[Mono-list] Mono quotes from a Sun evangelist

Stefan Matthias Aust sma@3plus4.de
Sat, 29 Mar 2003 13:37:35 +0100

Thong (Tum) Nguyen wrote:
> Has there been interest in creating a J2EE style architecture for
> C#/.NET?  We can make it "better" because we can make the beans self
> describing using attributes.  No need for XML descriptors :D.

Shouldn't be that difficult.  Most if not all of the stuff is based on 
the servlet API and the idea of a standardized application server 
servlet container plugin-API.  The servlet idea a s pretty simple but 
clever way to interface with web pages which has proven to be easy to 
learn and quite usable.

Based on that, Sun gave us JSPs - the same old idea as PHP where you 
inject source code into HTML code.  JSPs are compiled into servlets, that is

  <html>bla <% int a = 0; %>

is wrapped inside-out

  print("<html>bla ");
  int a = 0;

ASP works probably quite the same.  Of couse, the JSP standard growed 
with the time and because the older versions never got it right.  JSP 
2.0 is on the horizont and will come with its own simpler-to-use 
expression language.  Another concept of JPSs are taglibs where you can 
write pluggable code that gets executed if the JSP engine hits a custom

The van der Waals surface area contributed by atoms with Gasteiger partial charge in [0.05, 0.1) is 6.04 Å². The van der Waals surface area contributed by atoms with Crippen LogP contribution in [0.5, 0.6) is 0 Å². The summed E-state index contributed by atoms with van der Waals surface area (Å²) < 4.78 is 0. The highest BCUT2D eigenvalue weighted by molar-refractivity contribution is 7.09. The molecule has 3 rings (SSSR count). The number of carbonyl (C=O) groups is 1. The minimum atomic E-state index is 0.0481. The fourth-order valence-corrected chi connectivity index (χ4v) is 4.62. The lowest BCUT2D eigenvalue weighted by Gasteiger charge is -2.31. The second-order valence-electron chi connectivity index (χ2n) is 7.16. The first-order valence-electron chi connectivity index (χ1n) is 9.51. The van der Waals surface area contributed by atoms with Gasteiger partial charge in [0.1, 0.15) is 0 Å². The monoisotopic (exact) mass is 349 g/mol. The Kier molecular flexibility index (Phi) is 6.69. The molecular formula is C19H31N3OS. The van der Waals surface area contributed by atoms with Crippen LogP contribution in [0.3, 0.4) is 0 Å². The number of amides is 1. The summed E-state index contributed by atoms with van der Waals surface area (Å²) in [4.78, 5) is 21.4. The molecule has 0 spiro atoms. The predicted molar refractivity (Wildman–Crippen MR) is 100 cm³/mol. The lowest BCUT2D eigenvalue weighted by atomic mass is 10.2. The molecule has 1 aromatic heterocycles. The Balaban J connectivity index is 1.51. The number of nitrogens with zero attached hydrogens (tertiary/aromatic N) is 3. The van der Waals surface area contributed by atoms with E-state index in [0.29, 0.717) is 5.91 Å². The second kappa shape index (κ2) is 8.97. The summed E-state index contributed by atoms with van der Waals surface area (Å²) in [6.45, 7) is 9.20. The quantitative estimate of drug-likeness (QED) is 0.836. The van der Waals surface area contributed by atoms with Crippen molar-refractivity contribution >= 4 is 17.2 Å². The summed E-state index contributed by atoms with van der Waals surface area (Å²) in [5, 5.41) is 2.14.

tag like <when>.

Based on this foundation, productivity frameworks like struts or all 
other webapp-frameworks are created.  And of course based on XML because 
everybody seems to think, that large complicated configuration files 
with XML syntax must be a good idea cause anybody else does it, too.

Whatever, this track of J2EE should hide no hidden traps of complexity.

For EJBs - if you want them - you basically need something like RMI - 
.NET remoting should do fine here - and the time and endurance to create 
an EJB application server.  JBoss is an open sourced one.  As it worked 
quite will in pure Java, of course you could port it to C#.  You could 
even have your Java clients talk to that server because the ways the EJB 
standard is defined.

More realistic, it might be possible, you have C# clients to talk to a 
Java-EJB-Appserver.  You need an RMI and/or Corba/IIOP protocol though 
that also supports Java serialization.  Everthing is standardized, you 
just need to implement it.  And - in opposite to Microsoft who even 
wants to patent the .NET API - you're allowed to do so.

My preference would be to have something like servlets as I really like 
this technology.  I don't care much for JSP and at least 80% of all 
projects don't need the overhead of EJBs.  It would be nice to lever 
existing Java technology knowledge to C#.

Stefan Matthias Aust   //
www.3plus4software.de // Inter Deum Et Diabolum Semper Musica Est